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Monday, Mar. 14, 2005 - 8:17 p.m.

The long common corridors of older HDB flats were where children played every afternoon, in the forgotten deprivations of those early days. There was little else to amuse them, this generation who were either born into concrete boxes eleven stories in the air, or were relocated from the horizontal expanse of the kampungs. The axis of their travels became vertical, and no longer horizontal; catching was now played between the different floors, with the sound of their accelerating footsteps echoing off the corridor walls. From inside their flats, residents (usually grandmothers) often saw running figures blur past the constrained visual field of the door-frame; sometimes it was a child's hand slowly reaching towards a potted plant in the corridor - the thievery of unripe limes. The features of public housing meant that children could hide the slippers of neighbours, and peek at them through the six rectangular panes of window glass. But the architects of these HDB blocks made a mistake, by inserting regular slits into the corridor walls on the parapet side. Children spent entire afternoons looking through these slits, waiting for people to pass by eleven stories below. When a target appeared, everyone chose his own slit and pants were quickly pulled down. The fear of urine from above is something that carries over to the present; the urine has been falling for over thirty years, and to this day people still open their umbrellas as a precaution against children.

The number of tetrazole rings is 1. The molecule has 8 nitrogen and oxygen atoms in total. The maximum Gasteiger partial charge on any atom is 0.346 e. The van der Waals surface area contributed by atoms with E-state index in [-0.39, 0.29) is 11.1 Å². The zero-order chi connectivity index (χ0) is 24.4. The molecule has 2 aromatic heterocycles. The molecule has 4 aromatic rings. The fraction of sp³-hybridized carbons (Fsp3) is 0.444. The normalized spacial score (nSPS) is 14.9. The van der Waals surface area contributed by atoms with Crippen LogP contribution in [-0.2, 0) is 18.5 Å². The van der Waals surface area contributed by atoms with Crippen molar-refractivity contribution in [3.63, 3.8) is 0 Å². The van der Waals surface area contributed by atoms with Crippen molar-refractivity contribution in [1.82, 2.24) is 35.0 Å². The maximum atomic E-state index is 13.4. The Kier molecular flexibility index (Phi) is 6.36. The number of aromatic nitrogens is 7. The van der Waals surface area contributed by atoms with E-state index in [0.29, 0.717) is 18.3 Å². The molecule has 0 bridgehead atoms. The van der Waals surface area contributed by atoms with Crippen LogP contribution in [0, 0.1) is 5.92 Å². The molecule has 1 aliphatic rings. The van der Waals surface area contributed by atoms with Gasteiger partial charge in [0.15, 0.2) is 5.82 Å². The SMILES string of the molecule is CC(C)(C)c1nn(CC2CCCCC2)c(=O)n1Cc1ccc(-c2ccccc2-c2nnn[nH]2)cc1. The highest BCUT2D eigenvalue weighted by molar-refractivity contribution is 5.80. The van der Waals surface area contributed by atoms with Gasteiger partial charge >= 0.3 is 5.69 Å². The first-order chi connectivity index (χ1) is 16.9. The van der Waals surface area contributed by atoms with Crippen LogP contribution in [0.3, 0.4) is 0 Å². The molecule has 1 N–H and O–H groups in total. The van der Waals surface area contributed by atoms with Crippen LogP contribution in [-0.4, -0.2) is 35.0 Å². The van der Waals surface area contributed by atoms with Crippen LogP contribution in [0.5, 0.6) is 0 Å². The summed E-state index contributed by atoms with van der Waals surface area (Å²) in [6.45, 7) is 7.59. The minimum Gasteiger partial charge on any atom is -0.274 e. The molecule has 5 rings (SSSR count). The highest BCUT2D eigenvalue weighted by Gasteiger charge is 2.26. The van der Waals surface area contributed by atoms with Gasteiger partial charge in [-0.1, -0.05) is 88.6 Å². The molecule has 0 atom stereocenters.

The vertical years of HDB life inculcated in the psyches of its residents, the idea of falling, which was never strong when they lived in the kampungs or shophouses. They discovered the propensity of things to fall, and walked down the eleven stories many times to retrieve a piece of underwear that had slid off the bamboo pole. Other things fell also, like curry thrown out from a kitchen window upstairs, or a human body that had hurled itself out into the eleven-storey void. Were there suicides before there were HDB flats? The HDB rightly prides itself for solving Singapore's housing problem by introducing one of the highest human population densities in the world. But it is not just the density of human bodies that is high, but also the densities of walls and doors. Never has so much separation been introduced into so small a space. It is yet unclear, if it is Singapore, New York, or Japan, that has the highest isolation per metre square in the world. Someone in some HDB flat, must have at one time been reading Focault, who articulated how the physical environs directly impact the form of the human psyche. So the HDB changed not only the pattern of our lives but the shape of our minds as well, and we will only know in a hundred years from now, what kind of creatures we have become.


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